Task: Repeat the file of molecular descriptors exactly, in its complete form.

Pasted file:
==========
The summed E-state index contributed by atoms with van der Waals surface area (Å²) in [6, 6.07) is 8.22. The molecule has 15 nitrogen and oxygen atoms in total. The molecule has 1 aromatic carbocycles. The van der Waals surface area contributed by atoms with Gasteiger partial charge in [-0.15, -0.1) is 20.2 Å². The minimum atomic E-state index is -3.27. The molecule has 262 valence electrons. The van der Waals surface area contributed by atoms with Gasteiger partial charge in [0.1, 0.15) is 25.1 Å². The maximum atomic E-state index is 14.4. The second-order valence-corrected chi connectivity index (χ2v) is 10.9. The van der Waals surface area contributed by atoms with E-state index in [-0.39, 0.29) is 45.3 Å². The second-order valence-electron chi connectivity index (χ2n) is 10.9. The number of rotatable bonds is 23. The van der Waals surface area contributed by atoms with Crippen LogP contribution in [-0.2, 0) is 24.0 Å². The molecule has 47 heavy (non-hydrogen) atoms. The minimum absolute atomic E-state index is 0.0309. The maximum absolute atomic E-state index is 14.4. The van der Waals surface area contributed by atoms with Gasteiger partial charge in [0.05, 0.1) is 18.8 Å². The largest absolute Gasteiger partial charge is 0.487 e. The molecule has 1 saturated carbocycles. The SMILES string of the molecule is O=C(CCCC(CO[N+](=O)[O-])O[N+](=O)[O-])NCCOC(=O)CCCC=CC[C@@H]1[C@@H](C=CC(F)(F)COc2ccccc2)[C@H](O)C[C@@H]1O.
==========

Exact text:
The summed E-state index contributed by atoms with van der Waals surface area (Å²) in [6, 6.07) is 8.22. The molecule has 15 nitrogen and oxygen atoms in total. The molecule has 1 aromatic carbocycles. The van der Waals surface area contributed by atoms with Gasteiger partial charge in [-0.15, -0.1) is 20.2 Å². The minimum atomic E-state index is -3.27. The molecule has 262 valence electrons. The van der Waals surface area contributed by atoms with Gasteiger partial charge in [0.1, 0.15) is 25.1 Å². The maximum atomic E-state index is 14.4. The second-order valence-corrected chi connectivity index (χ2v) is 10.9. The van der Waals surface area contributed by atoms with E-state index in [-0.39, 0.29) is 45.3 Å². The second-order valence-electron chi connectivity index (χ2n) is 10.9. The number of rotatable bonds is 23. The van der Waals surface area contributed by atoms with Crippen LogP contribution in [-0.2, 0) is 24.0 Å². The molecule has 47 heavy (non-hydrogen) atoms. The minimum absolute atomic E-state index is 0.0309. The maximum absolute atomic E-state index is 14.4. The van der Waals surface area contributed by atoms with Gasteiger partial charge in [0.05, 0.1) is 18.8 Å². The largest absolute Gasteiger partial charge is 0.487 e. The molecule has 1 saturated carbocycles. The SMILES string of the molecule is O=C(CCCC(CO[N+](=O)[O-])O[N+](=O)[O-])NCCOC(=O)CCCC=CC[C@@H]1[C@@H](C=CC(F)(F)COc2ccccc2)[C@H](O)C[C@@H]1O.